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2:30  7:00

Wednesday, November 29

(2006) A noirish portrait of loneliness, LIGHTS IN THE DUSK finds a shopping mall night watchman (Janne Hyytiäinen) sucked into a crime scheme via a femme fatale (described by the director as “the most callous woman in the history of cinema since Joseph L. Mankiewicz’s ALL ABOUT EVE”). The dog is played by Paju. 35mm print courtesy of Museum of Modern Art. Approx. 93 mins.


“A dark jewel of a movie, it radiates with warmth.” 
– Geoff Andrew, Time Out (London)

“Were it 1940-something, Aki Kaurismäki's Lights in the Dusk would endure as a kind of B-movie classic… What makes his filmmaking so distinctive is the balance Kaurismäki strikes between misery and mirth, cynicism and a glass half full. In its own way, Lights in the Dusk is a tour de force. Kaurismäki plumbs a single deadpan tone for all its emotional worth. It’s a deceptively satisfying, almost magical achievement, like being stranded in a desert yet never going thirsty.” 
– Wesley Morris, Boston Globe

“May be the purest, simplest expression of his sensibility to date… flavorful musical interludes, great affection for the city’s outcasts, and lots of bleakness chased by the faintest sliver of hope. As bad as things get for his hero, there’s an agreeable lightness of touch to the film.”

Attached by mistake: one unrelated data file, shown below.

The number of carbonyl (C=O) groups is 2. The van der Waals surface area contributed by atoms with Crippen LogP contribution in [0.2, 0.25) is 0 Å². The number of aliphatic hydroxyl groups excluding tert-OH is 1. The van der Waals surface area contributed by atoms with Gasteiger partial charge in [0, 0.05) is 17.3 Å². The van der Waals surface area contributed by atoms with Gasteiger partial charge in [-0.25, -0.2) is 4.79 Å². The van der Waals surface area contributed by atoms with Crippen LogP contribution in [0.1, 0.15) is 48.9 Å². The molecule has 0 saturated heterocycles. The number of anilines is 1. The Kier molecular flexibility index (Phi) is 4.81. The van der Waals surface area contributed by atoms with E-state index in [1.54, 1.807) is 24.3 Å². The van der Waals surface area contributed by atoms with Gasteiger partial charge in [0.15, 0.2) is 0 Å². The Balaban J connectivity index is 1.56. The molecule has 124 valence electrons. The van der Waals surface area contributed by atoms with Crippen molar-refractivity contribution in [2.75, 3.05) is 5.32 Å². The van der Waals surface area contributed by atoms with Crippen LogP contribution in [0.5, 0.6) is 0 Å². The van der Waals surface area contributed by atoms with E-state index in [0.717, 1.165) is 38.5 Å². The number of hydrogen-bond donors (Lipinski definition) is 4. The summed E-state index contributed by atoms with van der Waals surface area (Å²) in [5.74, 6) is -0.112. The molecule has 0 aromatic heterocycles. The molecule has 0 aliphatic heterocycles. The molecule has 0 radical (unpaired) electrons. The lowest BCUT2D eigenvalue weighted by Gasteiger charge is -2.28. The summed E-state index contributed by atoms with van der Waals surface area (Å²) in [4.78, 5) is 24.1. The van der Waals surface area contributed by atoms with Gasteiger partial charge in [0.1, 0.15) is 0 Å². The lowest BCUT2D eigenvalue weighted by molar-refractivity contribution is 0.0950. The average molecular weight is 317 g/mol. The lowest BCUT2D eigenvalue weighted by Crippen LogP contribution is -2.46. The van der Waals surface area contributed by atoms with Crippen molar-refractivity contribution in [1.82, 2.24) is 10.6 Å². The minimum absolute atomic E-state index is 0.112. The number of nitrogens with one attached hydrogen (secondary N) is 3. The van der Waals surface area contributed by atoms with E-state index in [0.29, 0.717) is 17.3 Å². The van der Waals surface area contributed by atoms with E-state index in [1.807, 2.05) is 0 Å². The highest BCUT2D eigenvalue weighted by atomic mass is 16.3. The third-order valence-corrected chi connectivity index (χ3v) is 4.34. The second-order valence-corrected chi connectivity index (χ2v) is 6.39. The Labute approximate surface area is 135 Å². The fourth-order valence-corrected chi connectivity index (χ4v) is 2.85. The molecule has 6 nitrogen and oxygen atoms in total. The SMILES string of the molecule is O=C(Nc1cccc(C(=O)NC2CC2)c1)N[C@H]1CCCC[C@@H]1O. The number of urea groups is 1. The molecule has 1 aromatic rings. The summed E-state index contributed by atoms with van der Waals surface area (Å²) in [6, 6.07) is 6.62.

– Scott Tobias, A/V Club

“A sense of aching distance and isolation is palpable in every frame of the film, which portrays Helsinki as a bleak, shadowy Edward Hopper cityscape. Like all of Mr. Kaurismaki’s films, it tempers its lyricism with an undertone of gallows humor.”
– Stephen Holden, The New York Times

“Like very few directors (Tati, Fassbinder, Keaton, Fellini), he has created a world all his own, and you can recognize it from almost every shot. His characters are dour, speak little, expect the worst, smoke too much, are ill-treated by life, are passive in the face of tragedy. Yes, and they are funny… How can I convince you these stories are deeply amusing? I can't. Take my word for it.”
– Roger Ebert